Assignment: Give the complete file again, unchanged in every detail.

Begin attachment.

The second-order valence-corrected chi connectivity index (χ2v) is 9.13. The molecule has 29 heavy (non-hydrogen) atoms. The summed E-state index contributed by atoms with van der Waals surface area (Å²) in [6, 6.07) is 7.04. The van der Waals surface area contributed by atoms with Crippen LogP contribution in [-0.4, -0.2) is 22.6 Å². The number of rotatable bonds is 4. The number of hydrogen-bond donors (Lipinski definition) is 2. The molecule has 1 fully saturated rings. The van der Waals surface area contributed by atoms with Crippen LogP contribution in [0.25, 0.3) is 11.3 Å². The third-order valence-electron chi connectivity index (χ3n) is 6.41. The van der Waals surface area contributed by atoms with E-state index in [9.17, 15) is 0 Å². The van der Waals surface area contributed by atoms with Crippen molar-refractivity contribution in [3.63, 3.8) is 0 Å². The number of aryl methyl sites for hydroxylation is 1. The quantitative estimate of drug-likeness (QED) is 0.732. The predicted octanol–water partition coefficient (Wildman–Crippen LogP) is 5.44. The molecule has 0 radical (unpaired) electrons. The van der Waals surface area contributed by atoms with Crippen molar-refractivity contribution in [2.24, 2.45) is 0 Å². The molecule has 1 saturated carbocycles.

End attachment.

The second-order valence-corrected chi connectivity index (χ2v) is 9.13. The molecule has 29 heavy (non-hydrogen) atoms. The summed E-state index contributed by atoms with van der Waals surface area (Å²) in [6, 6.07) is 7.04. The van der Waals surface area contributed by atoms with Crippen LogP contribution in [-0.4, -0.2) is 22.6 Å². The number of rotatable bonds is 4. The number of hydrogen-bond donors (Lipinski definition) is 2. The molecule has 1 fully saturated rings. The van der Waals surface area contributed by atoms with Crippen LogP contribution in [0.25, 0.3) is 11.3 Å². The third-order valence-electron chi connectivity index (χ3n) is 6.41. The van der Waals surface area contributed by atoms with E-state index in [9.17, 15) is 0 Å². The van der Waals surface area contributed by atoms with Crippen molar-refractivity contribution in [3.63, 3.8) is 0 Å². The number of aryl methyl sites for hydroxylation is 1. The quantitative estimate of drug-likeness (QED) is 0.732. The predicted octanol–water partition coefficient (Wildman–Crippen LogP) is 5.44. The molecule has 0 radical (unpaired) electrons. The van der Waals surface area contributed by atoms with Crippen molar-refractivity contribution in [2.24, 2.45) is 0 Å². The molecule has 1 saturated carbocycles.